The dream of having an ATM give you money without ever deducting it from your bank account is a relatable dream for a large majority of the population. Real currency that can be spent as one wished with no repercussion on your own personal balance is too good to be true. Hacker’s beg to differ and have been hacking ATMs for years, often relying on the fact that most ATMs have outdated software, in most cases older versions of Microsoft, that has long since been abandoned and no longer receiving any support.
According to research published by Kaspersky Labs a new piece of malware designed specifically to hack ATMs. Called WinPot, quite literally turns the ATM into a slot machine. However, a slot machine implies there is a chance of winning. WinPot allows the “player” to always win and illegally receive cash from the machine. In order to install this type of malware the hacker needs either network access or to be able to physically access the machine itself. As detailed in another report published by Kaspersky Labs details how just using a 15 USD drill and drilling in the right spot will grant a hacker serial access to the computer within the ATM. Once this is done it is relatively simple to install the malware which replaces the ATMs normal display with four buttons labeled “SPIN”. Each “SPIN” button represents one of the four cassettes, the cash dispensing containers, in the ATM. When the hacker selects one cash is dispensed from that container. Kaspersky does not name the ATM brand but wisely just refers to it as a “popular” ATM brand.
WinPot which was discovered by Kaspersky in March 2018 has gone through a variety of versions to date. While a separate malware strain in its own right, researchers noticed that WinPot is most certainly inspired by another similar strain called Cutlet Maker. Discovered in 2016 Cutlet Maker also displayed detailed information about the contents of its victim ATMs, though rather than the slot motif it used an image of a stereotypical chef giving a wink and the hand gesture for “OK.” According to Konstantin Zykov, a senior security researcher at Kaspersky Lab, these similarities are best described as a feature and not a bug between the two. Further Zykov states,
“The latest versions of ‘cashout’ ATM software contain only small improvements compared with previous generations. These improvements allow the criminals to automate the jackpotting process because time is critical for them.”
While it would seem that the hackers developing the malware have a sense of humor, it is not without purpose. ATM malware such as Cutlet Maker and WinPot are uncomplicated and reliable, this certainly gives developers the space for a little creative flair, but the uncomplicated nature does allow for greater automation. The faster they penetrate the system the faster they can make away with their ill-gotten gains.
This means it becomes harder to catch the hacker as the time needed to catch them in the act is drastically reduced. However, it is also this need to gain physical access that is the malware’s major deployment hurdle. In countries with a pronounced law enforcement presence, the gaining of such access becomes exponentially harder while the possibility of getting caught is also significantly ramped up. Organized criminal gangs will deploy “money mules” in an attempt to combat this. The mule’s job is essentially to deploy the malware at ATMs and steal the funds, this leaves the one organizing the theft free of much of the liability. For all the mule’s efforts, they get a section of the proceeds but risk time in jail.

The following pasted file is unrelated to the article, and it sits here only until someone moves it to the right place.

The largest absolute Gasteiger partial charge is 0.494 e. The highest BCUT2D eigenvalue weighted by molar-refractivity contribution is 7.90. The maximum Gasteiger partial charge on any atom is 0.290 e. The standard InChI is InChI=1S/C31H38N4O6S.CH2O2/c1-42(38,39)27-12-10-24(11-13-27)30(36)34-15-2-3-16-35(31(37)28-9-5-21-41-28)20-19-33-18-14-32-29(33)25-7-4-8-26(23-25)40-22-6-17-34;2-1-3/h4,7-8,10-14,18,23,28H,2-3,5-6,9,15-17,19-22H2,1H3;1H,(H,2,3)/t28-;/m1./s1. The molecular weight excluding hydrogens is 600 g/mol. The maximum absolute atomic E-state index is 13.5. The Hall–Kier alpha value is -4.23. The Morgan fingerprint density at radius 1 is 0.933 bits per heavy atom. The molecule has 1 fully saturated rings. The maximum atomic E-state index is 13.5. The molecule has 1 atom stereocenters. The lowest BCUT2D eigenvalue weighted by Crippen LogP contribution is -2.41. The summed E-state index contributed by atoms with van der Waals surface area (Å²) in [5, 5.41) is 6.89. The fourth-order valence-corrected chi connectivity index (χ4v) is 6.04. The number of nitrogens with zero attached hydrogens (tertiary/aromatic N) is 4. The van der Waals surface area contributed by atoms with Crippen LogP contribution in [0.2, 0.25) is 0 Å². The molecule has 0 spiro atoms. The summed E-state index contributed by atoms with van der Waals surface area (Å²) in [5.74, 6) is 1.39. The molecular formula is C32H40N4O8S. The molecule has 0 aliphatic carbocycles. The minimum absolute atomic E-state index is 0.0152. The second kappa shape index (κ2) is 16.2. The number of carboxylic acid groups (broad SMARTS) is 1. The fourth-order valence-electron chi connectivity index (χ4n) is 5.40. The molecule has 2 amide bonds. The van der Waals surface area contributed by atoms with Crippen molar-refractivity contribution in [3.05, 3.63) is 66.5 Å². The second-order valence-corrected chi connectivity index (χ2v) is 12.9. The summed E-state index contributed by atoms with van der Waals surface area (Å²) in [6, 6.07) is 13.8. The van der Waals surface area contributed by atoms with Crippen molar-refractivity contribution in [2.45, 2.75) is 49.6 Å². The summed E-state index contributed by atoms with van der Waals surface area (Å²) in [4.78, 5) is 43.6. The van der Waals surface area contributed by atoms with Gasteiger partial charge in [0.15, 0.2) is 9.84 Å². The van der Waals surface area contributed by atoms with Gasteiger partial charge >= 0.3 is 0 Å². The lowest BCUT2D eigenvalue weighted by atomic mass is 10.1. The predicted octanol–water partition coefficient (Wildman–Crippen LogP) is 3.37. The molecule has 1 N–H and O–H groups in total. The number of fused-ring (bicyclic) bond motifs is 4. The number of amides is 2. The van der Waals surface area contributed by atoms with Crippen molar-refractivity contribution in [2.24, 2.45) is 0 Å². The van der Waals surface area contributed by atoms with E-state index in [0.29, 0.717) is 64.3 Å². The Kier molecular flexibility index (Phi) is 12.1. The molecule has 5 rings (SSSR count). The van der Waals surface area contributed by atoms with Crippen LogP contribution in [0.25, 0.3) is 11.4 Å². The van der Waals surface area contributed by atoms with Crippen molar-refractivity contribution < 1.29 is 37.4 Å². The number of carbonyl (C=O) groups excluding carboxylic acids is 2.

The Fate of the Mule
In 2017, Forbes published an article reporting on the fate of a group of individuals who used the Tyupkin malware to steal cash from ATMs across Europe. The gang of eight individuals was arrested in Moldovia and Romania and are believed to have made millions from the numerous thefts. It is unclear if the masterminds were caught but what was revealed is the fate of the mules used by the gang. The developers of Tyupkin were taking large chunks of income from mules who fundamentally took all the risk. One deal offered by someone controlling a variant of Tyupkin showed how the mules were so thoroughly swindled, even as they helped swindle the banks.
According to Russian cyber intelligence company Group-IB, a programmer posting on a forum in March 2017 sought mules to upload his Tyupkin version in ATMs across the world. They asked for 5,000 USD and in return, the mule would get the malware and attack code that had to be loaded onto a card. That card would eventually activate the malware at the target ATM with the malware then proceeding to instruct the ATM to empty its cassettes. That was the end goal. However, before this could be done the buyer would have to install the malware via a USB port, many the mule had to get physical access to the machine otherwise the card would not spew out funds. According to the agreement between “buyer” and “seller” the buyer had to hand over 40% of all the cash stolen. The buyer would take all the risk plus fork out 5,000 USD then still have to pay over a further 40% of the stolen proceeds. There is only one winner in that equation.
Combating this type of malware in itself is relatively easy. Companies installing and operating the ATMs need to install a software whitelist. This list will contain all the approved software which the machine can run all other software will be discarded. Despite the relative ease of preventing WinPot and other similar strains of malware of been deployed successfully it does not appear to be done. This lack of willingness to create and install such lists will ultimately enrich organized criminal gangs while further placing money mules at risk for the promise of a quick payout.